Julie Austin was thrilled when she sealed a deal to sell 72,000 of her Swiggies—water bottles that attach to a runner’s wrist—to the organizers of a marathon. She was hoping to make a profit of $54,000 on the order. (Swiggies are sold through distributors in 24 countries.) But as the race day approached, it was clear to the Los Angeles entrepreneur that the factory she had hired in China to make the bottles was moving very slowly. When the plant missed the planned date to ship the Swiggies by boat, she had to arrange for pricey airfreight instead, which cost her $20,000. “I lost a lot of money,” Austin says.
Fortunately, the order did arrive on time and the race organizer placed an order for the next race. But Austin quickly shopped around for a new factory and found one that was more organized. “Any time I had an order, they took care of it promptly,” she says. She still uses that plant today.
Austin’s experience illustrates a big challenge facing U.S. firms that do business in Asia: Finding the right partner—whether that is a co-owner of your business, a manufacturer or a distributor.
It’s not easy to find such partners, even when you are both based in the United States. But when you are looking to form an alliance with someone thousands of miles away, navigating geographic distance, language barriers and cultural differences can require extra effort.
“You have to be very proactive to make sure things do not become problems,” says San Francisco-based Nichol Bradford, CEO of The Willow Group, a transformative technology company. Bradford oversaw operations in China for computer games company Blizzard Entertainment Inc. from 2008 to 2013 and was based in China and Hong Kong. Blizzard Entertainment is the publisher of popular video games in the World of Warcraft® series. It is a division of the Activision Blizzard company, founded in 1991. Activision Blizzard had revenue of $1.04 billion for the second quarter of 2015. “When you get into a problem situation and add a cultural overlay, it is twice as complicated.”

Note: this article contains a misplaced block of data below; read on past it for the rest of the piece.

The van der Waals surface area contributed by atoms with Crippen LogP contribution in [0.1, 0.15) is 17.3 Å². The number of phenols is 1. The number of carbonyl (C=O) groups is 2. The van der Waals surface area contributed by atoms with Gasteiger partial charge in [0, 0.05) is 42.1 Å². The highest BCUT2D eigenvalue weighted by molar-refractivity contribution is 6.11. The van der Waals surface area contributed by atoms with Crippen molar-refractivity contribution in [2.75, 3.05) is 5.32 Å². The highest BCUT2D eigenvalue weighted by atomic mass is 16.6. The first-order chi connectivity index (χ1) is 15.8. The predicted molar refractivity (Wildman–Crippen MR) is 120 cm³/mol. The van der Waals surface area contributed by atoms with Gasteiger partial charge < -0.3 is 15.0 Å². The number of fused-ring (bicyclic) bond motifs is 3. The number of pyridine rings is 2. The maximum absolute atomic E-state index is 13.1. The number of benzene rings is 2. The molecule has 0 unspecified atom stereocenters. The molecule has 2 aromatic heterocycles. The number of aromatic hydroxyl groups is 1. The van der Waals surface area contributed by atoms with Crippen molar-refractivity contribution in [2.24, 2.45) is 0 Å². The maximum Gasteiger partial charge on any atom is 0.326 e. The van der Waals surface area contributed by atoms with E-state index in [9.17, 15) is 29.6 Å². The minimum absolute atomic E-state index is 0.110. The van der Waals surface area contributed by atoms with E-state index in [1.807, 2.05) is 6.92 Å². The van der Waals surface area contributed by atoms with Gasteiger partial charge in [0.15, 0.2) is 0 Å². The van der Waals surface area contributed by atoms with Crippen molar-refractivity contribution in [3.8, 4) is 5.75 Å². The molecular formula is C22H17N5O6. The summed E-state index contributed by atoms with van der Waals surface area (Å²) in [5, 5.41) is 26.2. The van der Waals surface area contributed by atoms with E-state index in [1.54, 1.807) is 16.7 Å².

Fortunately, it’s possible to overcome the obstacles by taking the right steps up front. Use these strategies from experts and entrepreneurs who work with partners in Asia to get your partnership right the first time.
No entrepreneur has weeks or months to waste, but when you’re looking for any type of business partner overseas, trying to negotiate a deal too quickly may make potential partners wary. The United States and some other Western countries have what is known as a monochronic culture, notes Evaristo Doria, a member of the faculty at the Institute of International Business at the J. Mack Robinson College of Business at Georgia State University. He also is a co-author of the book Oasis: In Search of Extraordinary Business Growth Overseas. Monochronic culture means we tend to focus on one thing, such as work, at a time—and don’t spend a lot of time at the office building relationships. In contrast, many Asian countries have what is called polychronic culture, he says. Asian business people are comfortable doing more than one thing at a time and may want to take more time to socialize with American business people than Americans are accustomed to before discussing business. “Time is more flexible,” Doria explains. “Things sometimes take more time than is expected.”
As a result, a potential partner in Asia may want to get to know you at a slower pace than a Western partner might—so you need to allow time for this. Christian Sculthorp, an entrepreneur in Toronto, discovered this reality after starting an online health supplement store called Healthy Indonesia with a partner who is a German expatriate living in Indonesia. While they were able to line up Canadian suppliers rapid-fire, it has taken longer with those in Indonesia. “In Indonesia, they usually feel out the person a lot,” he says. “It can be really hard to get to the stage where you are actually buying. On average, it takes about a month for us to get pricing lists and things like that.”